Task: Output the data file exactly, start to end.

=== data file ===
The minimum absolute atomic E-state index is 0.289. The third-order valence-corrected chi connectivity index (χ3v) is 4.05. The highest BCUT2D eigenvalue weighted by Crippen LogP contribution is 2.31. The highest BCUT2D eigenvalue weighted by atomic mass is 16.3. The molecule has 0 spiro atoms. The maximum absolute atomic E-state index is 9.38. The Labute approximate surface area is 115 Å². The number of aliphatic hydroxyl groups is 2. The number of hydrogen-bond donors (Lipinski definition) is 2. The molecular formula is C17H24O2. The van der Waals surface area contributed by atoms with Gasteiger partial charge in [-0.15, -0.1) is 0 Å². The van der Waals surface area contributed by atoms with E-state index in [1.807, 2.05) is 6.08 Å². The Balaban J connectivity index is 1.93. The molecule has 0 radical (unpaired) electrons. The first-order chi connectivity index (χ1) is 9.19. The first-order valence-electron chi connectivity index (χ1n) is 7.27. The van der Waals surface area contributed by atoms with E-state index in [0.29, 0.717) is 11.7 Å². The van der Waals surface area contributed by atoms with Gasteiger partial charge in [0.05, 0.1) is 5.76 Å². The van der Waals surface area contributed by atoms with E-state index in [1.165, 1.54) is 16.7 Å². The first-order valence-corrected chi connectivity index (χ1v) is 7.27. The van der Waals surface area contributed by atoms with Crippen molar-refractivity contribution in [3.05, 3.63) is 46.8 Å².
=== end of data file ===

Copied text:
The minimum absolute atomic E-state index is 0.289. The third-order valence-corrected chi connectivity index (χ3v) is 4.05. The highest BCUT2D eigenvalue weighted by Crippen LogP contribution is 2.31. The highest BCUT2D eigenvalue weighted by atomic mass is 16.3. The molecule has 0 spiro atoms. The maximum absolute atomic E-state index is 9.38. The Labute approximate surface area is 115 Å². The number of aliphatic hydroxyl groups is 2. The number of hydrogen-bond donors (Lipinski definition) is 2. The molecular formula is C17H24O2. The van der Waals surface area contributed by atoms with Gasteiger partial charge in [-0.15, -0.1) is 0 Å². The van der Waals surface area contributed by atoms with E-state index in [1.807, 2.05) is 6.08 Å². The Balaban J connectivity index is 1.93. The molecule has 0 radical (unpaired) electrons. The first-order chi connectivity index (χ1) is 9.19. The first-order valence-electron chi connectivity index (χ1n) is 7.27. The van der Waals surface area contributed by atoms with E-state index in [0.29, 0.717) is 11.7 Å². The van der Waals surface area contributed by atoms with Gasteiger partial charge in [0.05, 0.1) is 5.76 Å². The van der Waals surface area contributed by atoms with E-state index in [1.165, 1.54) is 16.7 Å². The first-order valence-corrected chi connectivity index (χ1v) is 7.27. The van der Waals surface area contributed by atoms with Crippen molar-refractivity contribution in [3.05, 3.63) is 46.8 Å².